ALEXANDRIA, Va.—The concept of the cashless stores has been praised as innovative and convenient—and charged with sowing inequality, reports Business Insider.
In 2017, the FDIC announced that cash represented only 30% of all payments, according to the Harvard Business Review. So, it was no surprise when big brands began pushing the idea of convenient cashless shopping.
In January 2018, the first ever Amazon Go store opened its doors, offering shoppers a fully cash-free, checkout-free experience. Amazon envisioned a future nationwide chain of cashierless outlets where customers would walk in, get what they needed and leave. But that didn’t happen.
That same year, Pew surveyed 1,164 individuals who had made a payment in the past month to determine differences in the use of cash. The survey found that 65% of people who said they primarily used cash were unbanked, and 25% made less than $25,000 a year.
"Non-acceptance of cash could potentially marginalize those that have limited access to the financial system or mobile technological devices," according to the Congressional Research Service, a public policy think tank run through the Library of Congress.
Opponents of cashless retailers charged that they were denying service to consumers without access to banks. Lawmakers in major U.S. cities took aim at the cashless stores. New York City, Philadelphia, San Francisco and the state of New Jersey have nixed cashless stores and now require retailers to accept cash from paying customers.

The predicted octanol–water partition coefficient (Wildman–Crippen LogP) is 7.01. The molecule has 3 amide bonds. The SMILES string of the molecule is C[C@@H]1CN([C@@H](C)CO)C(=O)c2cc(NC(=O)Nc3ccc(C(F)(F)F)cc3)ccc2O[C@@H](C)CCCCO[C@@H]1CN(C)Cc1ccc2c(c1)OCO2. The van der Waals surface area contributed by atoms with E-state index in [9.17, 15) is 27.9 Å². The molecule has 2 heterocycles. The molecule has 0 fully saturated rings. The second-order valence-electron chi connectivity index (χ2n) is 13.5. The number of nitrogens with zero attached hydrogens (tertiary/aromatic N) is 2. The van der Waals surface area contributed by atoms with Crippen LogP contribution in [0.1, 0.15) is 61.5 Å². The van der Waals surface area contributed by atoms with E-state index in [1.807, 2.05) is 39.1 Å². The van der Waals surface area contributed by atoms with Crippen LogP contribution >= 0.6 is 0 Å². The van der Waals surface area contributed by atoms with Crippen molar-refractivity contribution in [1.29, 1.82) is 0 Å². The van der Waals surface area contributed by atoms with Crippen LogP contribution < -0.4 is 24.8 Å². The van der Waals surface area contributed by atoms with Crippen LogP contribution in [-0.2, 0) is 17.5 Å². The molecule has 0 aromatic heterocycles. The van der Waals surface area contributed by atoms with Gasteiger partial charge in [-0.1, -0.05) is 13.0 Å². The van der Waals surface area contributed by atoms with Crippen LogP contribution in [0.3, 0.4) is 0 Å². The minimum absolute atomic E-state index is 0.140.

The Federal Reserve Bank of San Francisco published a note in August 2019 called "Cash Me If You Can: Impacts of Cashless Businesses on Retailers, Consumers, and Cash Use," which listed pros and cons of cashless retail. Benefits included reduced cash handling costs, inoculation against theft and faster transactions. But it also found that cashless businesses promote financial exclusion, make life more difficult for consumers who prefer using cash and were tied to retailers racking up credit card fees.
"We do continue to see interest in retailers or merchants in managing or reducing the cost associated with cash handling," said Alex Bau, director of data and policy analysis of the cash product office of the Federal Reserve System. "We haven't necessarily heard of an increase in the number of cashless businesses, but the cost factor is always in their mind."
Given the legislative backlash that occurred, it would appear that cashless technology is about to be history. But the 2019 report from the Congressional Research Service noted that cash's "hegemony as a payment system appears to have come to an end, as electronic payment systems have gained popularity, and the ubiquity of cash acceptance for in-person purchases also seems precarious."
Cashless options within stores still pose an opportunity for retailers. Bau said that in his office's discussions with retailers and merchants, businesses want to accommodate the customer. "In general, retailers want to meet the customer where they're at for a payment option," he said.
While a cashless society might be unfeasible currently, adopting cashless technology, yet maintaining a baseline ability to accept cash, may be the ideal strategy for some businesses.
The popularity of certain "payment instruments" may spike or wane, but they rarely fade away entirely, Bau said. The same goes for cash, even as retailers weigh a more omnichannel approach to payments.